Why? The only reasonable conclusion is, Rick Santorum hates sex! He hates it so darn much that he would rather see teenagers die of AIDS and/or have to drop out of school because they get pregnant, in order to (maybe) get a few other teenagers not to fool around in one another’s pants.

For him, that’s a net gain. More deaths, more unwed pregnancies, but less sex.

Rick, I hate to be the one to break it to you, but your mother had to have had sex at least once. Possibly with your father, but that remains unproven. Possibly with the local dog catcher. Or with a local dog, we can’t entirely rule that out. You’re exhibiting about the same level of intelligence as a border collie, and rather less compassion.


I love jazz chord voicings. But so many people have explored that turf, and for so many years, that I doubt I could do anything even remotely original. This chords in this new piece, on the other hand, I can pretty much guarantee you’ve never heard before. The title is still in flux, but I think it’s called “The Teeth of Desire.” You may find it disturbing, or provocative, or just plain baffling, but I hope it won’t be boring.

For those who are curious about such things, this piece is in 17-note equal temperament. This tuning has no usable major third; the prominent triads in this piece use the neutral third, which is positioned precisely halfway between the root and the fifth. When you stack neutral thirds, as happens near the middle of the piece, you get a ninth-chord that is utterly ambiguous.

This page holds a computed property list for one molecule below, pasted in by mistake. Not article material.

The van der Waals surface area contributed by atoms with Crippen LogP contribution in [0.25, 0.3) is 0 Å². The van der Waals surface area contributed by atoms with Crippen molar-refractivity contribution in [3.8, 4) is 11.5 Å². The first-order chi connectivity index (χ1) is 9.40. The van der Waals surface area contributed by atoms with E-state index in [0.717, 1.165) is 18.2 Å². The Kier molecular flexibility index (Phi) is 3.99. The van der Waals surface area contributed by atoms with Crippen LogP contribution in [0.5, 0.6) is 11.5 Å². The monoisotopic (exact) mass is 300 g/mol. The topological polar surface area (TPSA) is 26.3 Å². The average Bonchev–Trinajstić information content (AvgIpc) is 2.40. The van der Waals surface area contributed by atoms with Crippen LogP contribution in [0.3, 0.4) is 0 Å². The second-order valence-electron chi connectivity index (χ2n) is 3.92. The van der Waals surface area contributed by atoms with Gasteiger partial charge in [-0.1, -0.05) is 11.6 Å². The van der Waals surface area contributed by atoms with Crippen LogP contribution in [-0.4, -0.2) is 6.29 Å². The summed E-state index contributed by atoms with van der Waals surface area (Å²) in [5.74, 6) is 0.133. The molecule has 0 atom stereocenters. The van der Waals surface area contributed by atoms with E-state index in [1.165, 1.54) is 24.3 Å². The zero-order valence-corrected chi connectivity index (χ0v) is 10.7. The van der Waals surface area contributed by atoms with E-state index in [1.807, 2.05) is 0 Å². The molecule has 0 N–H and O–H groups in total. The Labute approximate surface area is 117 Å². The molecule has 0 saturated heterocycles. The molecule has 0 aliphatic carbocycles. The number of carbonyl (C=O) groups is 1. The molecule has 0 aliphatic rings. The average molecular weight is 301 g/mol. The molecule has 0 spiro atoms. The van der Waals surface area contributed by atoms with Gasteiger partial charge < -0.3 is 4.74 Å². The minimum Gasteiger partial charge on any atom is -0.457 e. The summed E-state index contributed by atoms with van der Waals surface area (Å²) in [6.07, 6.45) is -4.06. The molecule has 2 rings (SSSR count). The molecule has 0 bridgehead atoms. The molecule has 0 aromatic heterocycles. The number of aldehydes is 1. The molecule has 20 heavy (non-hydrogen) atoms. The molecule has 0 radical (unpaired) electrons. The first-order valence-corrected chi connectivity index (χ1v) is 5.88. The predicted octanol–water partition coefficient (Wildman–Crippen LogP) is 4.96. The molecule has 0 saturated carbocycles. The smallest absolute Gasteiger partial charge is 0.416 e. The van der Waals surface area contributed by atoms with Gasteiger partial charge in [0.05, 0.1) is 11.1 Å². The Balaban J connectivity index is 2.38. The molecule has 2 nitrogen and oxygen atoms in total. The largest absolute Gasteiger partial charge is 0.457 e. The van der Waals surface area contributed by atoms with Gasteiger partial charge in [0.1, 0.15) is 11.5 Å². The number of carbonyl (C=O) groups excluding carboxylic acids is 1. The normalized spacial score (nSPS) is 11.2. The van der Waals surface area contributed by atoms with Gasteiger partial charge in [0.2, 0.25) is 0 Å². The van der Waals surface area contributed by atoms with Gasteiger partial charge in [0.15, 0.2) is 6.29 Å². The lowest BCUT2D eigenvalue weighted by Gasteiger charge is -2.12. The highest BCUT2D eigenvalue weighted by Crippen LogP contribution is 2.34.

The main synthesizers are u-he Zebra and Ace, Spectrasonics Omnisphere, and Cakewalk Z3ta+ 2. The percussion comes from NI Battery 3. Sequencing was done in Image-Line FL Studio 10.

Stage Fark

In many human cultures down through history, music was something that lots of people did. In the United States, prior to the invention of the phonograph and the radio, families would gather around the piano in the evening and sing songs together.

Today, that tradition has pretty much died. Making music is a job for experts — and mostly, for the experts living in L.A., New York, Nashville, and London. Most people are content to listen. If you enjoy making music yourself, you’ll find that you’re competing against those very experts.

Why would a restaurant manager hire a local guitar duo, when it’s so much less hassle to pipe in recorded background music? No worries about the duo showing up, no worries that they’ll fumble around and do a poor job or play repertoire that’s inappropriate for the venue, no worries about auditioning a new act when the current act moves on. That’s the essence of the problem facing local musicians.